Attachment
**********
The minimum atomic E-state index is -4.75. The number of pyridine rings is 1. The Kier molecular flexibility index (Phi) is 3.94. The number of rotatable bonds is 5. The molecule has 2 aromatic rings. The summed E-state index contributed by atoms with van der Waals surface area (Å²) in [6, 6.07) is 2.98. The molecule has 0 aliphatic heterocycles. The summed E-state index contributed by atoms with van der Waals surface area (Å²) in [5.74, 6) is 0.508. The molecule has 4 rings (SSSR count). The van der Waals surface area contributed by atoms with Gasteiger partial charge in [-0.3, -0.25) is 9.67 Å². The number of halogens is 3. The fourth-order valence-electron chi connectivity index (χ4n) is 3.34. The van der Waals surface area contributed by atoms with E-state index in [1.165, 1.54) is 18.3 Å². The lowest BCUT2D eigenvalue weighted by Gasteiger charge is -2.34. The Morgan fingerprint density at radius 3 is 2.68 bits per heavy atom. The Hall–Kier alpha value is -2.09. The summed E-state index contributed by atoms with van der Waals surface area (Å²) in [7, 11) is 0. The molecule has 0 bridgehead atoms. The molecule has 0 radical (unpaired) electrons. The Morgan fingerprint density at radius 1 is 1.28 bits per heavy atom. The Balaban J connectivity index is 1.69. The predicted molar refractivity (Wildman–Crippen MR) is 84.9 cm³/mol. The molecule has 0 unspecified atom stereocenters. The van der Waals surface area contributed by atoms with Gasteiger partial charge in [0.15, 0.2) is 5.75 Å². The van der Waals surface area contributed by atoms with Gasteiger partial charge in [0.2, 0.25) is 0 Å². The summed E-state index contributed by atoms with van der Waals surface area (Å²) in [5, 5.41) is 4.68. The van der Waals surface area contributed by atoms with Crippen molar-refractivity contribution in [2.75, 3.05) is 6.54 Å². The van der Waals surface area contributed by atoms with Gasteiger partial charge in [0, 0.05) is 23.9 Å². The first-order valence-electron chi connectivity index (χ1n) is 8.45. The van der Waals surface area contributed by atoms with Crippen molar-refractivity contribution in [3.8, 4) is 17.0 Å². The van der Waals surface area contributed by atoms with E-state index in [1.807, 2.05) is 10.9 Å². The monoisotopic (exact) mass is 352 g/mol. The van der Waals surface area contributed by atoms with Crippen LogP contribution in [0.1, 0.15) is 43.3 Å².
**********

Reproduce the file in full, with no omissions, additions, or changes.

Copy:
The minimum atomic E-state index is -4.75. The number of pyridine rings is 1. The Kier molecular flexibility index (Phi) is 3.94. The number of rotatable bonds is 5. The molecule has 2 aromatic rings. The summed E-state index contributed by atoms with van der Waals surface area (Å²) in [6, 6.07) is 2.98. The molecule has 0 aliphatic heterocycles. The summed E-state index contributed by atoms with van der Waals surface area (Å²) in [5.74, 6) is 0.508. The molecule has 4 rings (SSSR count). The van der Waals surface area contributed by atoms with Gasteiger partial charge in [-0.3, -0.25) is 9.67 Å². The number of halogens is 3. The fourth-order valence-electron chi connectivity index (χ4n) is 3.34. The van der Waals surface area contributed by atoms with E-state index in [1.165, 1.54) is 18.3 Å². The lowest BCUT2D eigenvalue weighted by Gasteiger charge is -2.34. The Morgan fingerprint density at radius 3 is 2.68 bits per heavy atom. The Hall–Kier alpha value is -2.09. The summed E-state index contributed by atoms with van der Waals surface area (Å²) in [7, 11) is 0. The molecule has 0 bridgehead atoms. The molecule has 0 radical (unpaired) electrons. The Morgan fingerprint density at radius 1 is 1.28 bits per heavy atom. The Balaban J connectivity index is 1.69. The predicted molar refractivity (Wildman–Crippen MR) is 84.9 cm³/mol. The molecule has 0 unspecified atom stereocenters. The van der Waals surface area contributed by atoms with Gasteiger partial charge in [0.15, 0.2) is 5.75 Å². The van der Waals surface area contributed by atoms with Gasteiger partial charge in [0.2, 0.25) is 0 Å². The summed E-state index contributed by atoms with van der Waals surface area (Å²) in [5, 5.41) is 4.68. The van der Waals surface area contributed by atoms with Crippen molar-refractivity contribution in [2.75, 3.05) is 6.54 Å². The van der Waals surface area contributed by atoms with Gasteiger partial charge in [0, 0.05) is 23.9 Å². The first-order valence-electron chi connectivity index (χ1n) is 8.45. The van der Waals surface area contributed by atoms with Crippen molar-refractivity contribution in [3.8, 4) is 17.0 Å². The van der Waals surface area contributed by atoms with E-state index in [1.807, 2.05) is 10.9 Å². The monoisotopic (exact) mass is 352 g/mol. The van der Waals surface area contributed by atoms with Crippen LogP contribution in [0.1, 0.15) is 43.3 Å².